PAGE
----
Can Dashing Help Foster Entrepreneurship?

There is a growing body of evidence that work like dashing can help get new businesses off the ground. This blog post digs into the latest research and stats.

2 min read
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As independent contractors, app-based workers like Dashers are their own boss, and many of them — about 6% in our latest survey — have another business as well. In fact, there is a growing body of evidence that work like dashing can help get new businesses off the ground. That’s why one in six self-employed Dashers (17%) say they dash to save money to start another business and 20% say that they plan to dash until their side business or business idea becomes successful.

Dashing can help entrepreneurs in a number of ways. Starting a new business can be risky, and dashing can provide a financial cushion while waiting for a new business to take off. In particular, 61% of self-employed Dashers agreed that dashing gives them the freedom to leave a job they didn’t like, and 60% say that they choose DoorDash over other earnings opportunities because dashing allows them to supplement their income whenever they need to. For example, Dashing can provide a cushion for businesses that don’t operate year-round:

“I own a seasonal pest control business, meaning I am working non-stop April - October. But in the off months, I've still got to pay the business insurance and other monthly expenses. Dashing with DoorDash provides the freedom I need to make a little money when I want to. Not when I'm told to.” — Shanyn, North Carolina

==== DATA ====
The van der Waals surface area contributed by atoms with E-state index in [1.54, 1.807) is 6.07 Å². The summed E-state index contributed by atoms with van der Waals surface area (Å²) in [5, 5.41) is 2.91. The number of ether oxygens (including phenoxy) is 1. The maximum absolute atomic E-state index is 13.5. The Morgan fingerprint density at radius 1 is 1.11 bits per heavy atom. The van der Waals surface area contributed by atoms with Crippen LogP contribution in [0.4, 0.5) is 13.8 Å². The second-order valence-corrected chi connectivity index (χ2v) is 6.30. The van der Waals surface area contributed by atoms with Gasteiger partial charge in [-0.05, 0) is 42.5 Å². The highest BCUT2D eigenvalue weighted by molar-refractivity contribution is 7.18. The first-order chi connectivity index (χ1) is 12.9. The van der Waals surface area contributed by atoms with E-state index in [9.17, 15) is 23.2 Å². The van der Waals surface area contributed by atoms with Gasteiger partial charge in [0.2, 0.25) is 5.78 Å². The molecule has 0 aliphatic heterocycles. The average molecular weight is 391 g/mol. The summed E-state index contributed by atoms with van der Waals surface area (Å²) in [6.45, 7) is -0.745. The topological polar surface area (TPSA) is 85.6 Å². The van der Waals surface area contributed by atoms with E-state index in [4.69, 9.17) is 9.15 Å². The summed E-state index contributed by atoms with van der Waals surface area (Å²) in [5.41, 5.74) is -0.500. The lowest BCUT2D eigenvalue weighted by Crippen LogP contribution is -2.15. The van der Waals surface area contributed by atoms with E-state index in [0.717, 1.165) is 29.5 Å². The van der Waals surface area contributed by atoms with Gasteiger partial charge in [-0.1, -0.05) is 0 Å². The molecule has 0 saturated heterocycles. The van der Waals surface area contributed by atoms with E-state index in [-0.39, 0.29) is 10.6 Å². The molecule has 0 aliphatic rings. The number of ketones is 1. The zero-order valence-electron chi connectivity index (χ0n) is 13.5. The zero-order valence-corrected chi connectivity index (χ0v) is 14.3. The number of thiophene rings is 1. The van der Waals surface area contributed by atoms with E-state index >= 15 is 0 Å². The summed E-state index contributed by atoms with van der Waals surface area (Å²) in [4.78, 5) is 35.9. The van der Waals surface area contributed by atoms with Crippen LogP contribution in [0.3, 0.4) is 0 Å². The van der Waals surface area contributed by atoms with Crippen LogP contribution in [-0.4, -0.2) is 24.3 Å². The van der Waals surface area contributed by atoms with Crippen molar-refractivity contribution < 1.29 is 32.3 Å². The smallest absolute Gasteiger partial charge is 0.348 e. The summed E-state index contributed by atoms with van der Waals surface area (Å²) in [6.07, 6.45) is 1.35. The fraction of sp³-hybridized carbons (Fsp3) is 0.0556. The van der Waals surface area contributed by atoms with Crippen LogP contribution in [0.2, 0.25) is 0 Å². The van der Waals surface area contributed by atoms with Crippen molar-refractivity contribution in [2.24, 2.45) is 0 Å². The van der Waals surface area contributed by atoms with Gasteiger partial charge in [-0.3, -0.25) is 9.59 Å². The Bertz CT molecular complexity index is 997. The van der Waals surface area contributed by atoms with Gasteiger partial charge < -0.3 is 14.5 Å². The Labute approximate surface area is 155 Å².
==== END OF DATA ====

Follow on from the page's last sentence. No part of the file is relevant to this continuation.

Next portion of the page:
Recent research bears this out, finding that people who leverage platform work are more likely to start additional businesses. Using individual-level tax data linked to 174 platforms across a wide range of sectors (services, transportation, leasing, and selling), professors Margarita Tsoutsoura, Spyridon Lagaras, and Matthews Denes find that:

  • People who engage in platform work start new businesses at more than double the rate of people who don't. 

  • Businesses started by people who do platform work tend to be larger  — they are 5.6% to 12.5% more likely to have any employees, and 7.1% to 15.8% more likely to have at least 5 employees.

  • These businesses are also more profitable — firms started by people who do platform work have 37% to 45.4% higher profits than firms started by people who don't.

These findings are also consistent with previous research showing that the expansion of rideshare is associated with a 5% increase in new business registrations and a 7% increase in internet searches about entrepreneurship when Uber or Lyft entered a market. Similarly, research on the sharing economy also found evidence that Airbnb spurs new business creation.

No matter how people choose to supplement their earnings, the research is clear: platforms like DoorDash provide a way to help entrepreneurs who are starting a business, weather tough economic times, and have a second source of income during seasonal dips in business.